Uquq isuwim suqani etaartuq. - Oil is always in the seal stomach.
Although seal meat makes a tasty meal, seals once provided much more than food. In classical Alutiiq society, every part of the animal was used. Skins were fashioned into clothing and boat covers, intestines were sewn into waterproof bags and jackets, strips of sinew from the animal’s powerful back were made into thread, seal bladders were shaped into drum coverings, and seal stomachs were made into food containers.
Seal-stomach containers were particularly common household items, and they were used well into the twentieth century. By late fall, the rafters of a typical house were heavily laden with seal stomachs full of summer foods. Berries, greens, oil, fish eggs, and other foods were packaged in these pokes. In addition to storage, such containers were also used to render oil from blubber. Pieces of blubber were stuffed into the stomach and both ends tightly lashed to prevent it from leaking. As it aged, the blubber would release the oil, which was then used for food, fuel, and to waterproof skins. Conveniently, the dark color of the seal stomach protected the oil from sunlight and its taste-altering effects.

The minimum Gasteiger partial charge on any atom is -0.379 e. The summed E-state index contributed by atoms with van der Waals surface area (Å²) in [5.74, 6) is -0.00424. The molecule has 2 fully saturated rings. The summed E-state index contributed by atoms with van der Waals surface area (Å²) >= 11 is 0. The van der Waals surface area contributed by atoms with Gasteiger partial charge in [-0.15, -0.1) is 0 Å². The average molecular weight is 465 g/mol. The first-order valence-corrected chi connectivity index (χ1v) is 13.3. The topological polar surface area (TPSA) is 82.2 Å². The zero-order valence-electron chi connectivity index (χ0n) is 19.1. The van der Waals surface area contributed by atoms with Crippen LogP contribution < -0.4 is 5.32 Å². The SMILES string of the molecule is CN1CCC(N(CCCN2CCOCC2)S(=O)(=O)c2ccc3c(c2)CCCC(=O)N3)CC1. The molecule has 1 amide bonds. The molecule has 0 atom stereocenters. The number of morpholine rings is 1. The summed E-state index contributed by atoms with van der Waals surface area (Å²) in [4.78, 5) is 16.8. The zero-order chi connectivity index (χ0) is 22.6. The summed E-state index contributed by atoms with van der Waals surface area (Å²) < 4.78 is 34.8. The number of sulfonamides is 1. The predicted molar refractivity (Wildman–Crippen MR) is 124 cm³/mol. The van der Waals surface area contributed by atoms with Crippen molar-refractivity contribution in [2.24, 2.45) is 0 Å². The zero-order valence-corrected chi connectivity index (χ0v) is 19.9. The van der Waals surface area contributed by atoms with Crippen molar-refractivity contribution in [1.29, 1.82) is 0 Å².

Photo: Seal stomach poke from the Alutiiq Museum's collections, gift of the Matfay family.